Robertson Screws: Canadian #AtoZChallenge

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Did you know that Canada has a screw that’s mostly unique to our country?  It’s called the Robertson screw] or “square-head” screw.

First manufactured in Milton, Ontario (where my aunt and uncle lived when I was a child) in 1908 and patented in 1909, the fastener remains named after its inventor, P.L. Robertson.

Robertson screws look like this:

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And they look like that because Mr. Robertson cut his hand using a spring-loaded screwdriver and decided to design a safer screw.

Of course, there’s also a screwdriver.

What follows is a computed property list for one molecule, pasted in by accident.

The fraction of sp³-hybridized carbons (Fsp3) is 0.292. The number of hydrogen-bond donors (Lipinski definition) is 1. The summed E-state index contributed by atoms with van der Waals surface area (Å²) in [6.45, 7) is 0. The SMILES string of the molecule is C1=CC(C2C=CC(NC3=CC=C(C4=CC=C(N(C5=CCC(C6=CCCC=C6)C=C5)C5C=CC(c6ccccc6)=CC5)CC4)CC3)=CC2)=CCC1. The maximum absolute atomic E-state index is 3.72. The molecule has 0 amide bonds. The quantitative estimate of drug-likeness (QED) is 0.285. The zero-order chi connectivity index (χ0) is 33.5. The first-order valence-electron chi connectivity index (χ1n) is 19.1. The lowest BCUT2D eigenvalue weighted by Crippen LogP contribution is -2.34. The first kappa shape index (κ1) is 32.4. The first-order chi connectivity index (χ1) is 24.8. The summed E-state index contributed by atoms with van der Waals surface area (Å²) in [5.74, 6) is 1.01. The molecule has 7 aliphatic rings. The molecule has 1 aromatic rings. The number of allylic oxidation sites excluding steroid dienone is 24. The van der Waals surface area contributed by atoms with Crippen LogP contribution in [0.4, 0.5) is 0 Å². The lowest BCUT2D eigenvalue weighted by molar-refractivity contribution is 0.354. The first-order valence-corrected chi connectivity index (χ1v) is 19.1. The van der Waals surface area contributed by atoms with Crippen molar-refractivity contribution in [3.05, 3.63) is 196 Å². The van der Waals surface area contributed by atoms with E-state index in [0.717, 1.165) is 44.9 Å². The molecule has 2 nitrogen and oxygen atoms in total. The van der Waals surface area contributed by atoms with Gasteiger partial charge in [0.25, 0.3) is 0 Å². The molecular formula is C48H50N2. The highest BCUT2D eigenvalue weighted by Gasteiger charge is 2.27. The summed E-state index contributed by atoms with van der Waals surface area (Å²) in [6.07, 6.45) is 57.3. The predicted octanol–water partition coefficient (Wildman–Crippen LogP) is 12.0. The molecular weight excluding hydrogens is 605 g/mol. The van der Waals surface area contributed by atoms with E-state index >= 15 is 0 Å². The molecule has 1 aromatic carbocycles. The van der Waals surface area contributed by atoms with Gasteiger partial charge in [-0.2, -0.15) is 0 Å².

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You can find Robertson screws and screwdrivers in the United States, but sparingly.  Apparently Mr. Robertson did try to pitch his great new invention to a company in Buffalo, NY, but gave up after they couldn’t come to an agreement.  His screws were then used in the manufacturing of Canadian Ford cars and the savings incurred were noticed by Ford Motor Company in Detroit.  However, Henry Ford wanted ownership on decisions about how the screws were used and Mr. Robertson didn’t want to let that power go.  So – today, Robertson screws and screwdrivers are mostly a Canadian ‘thing’.

 

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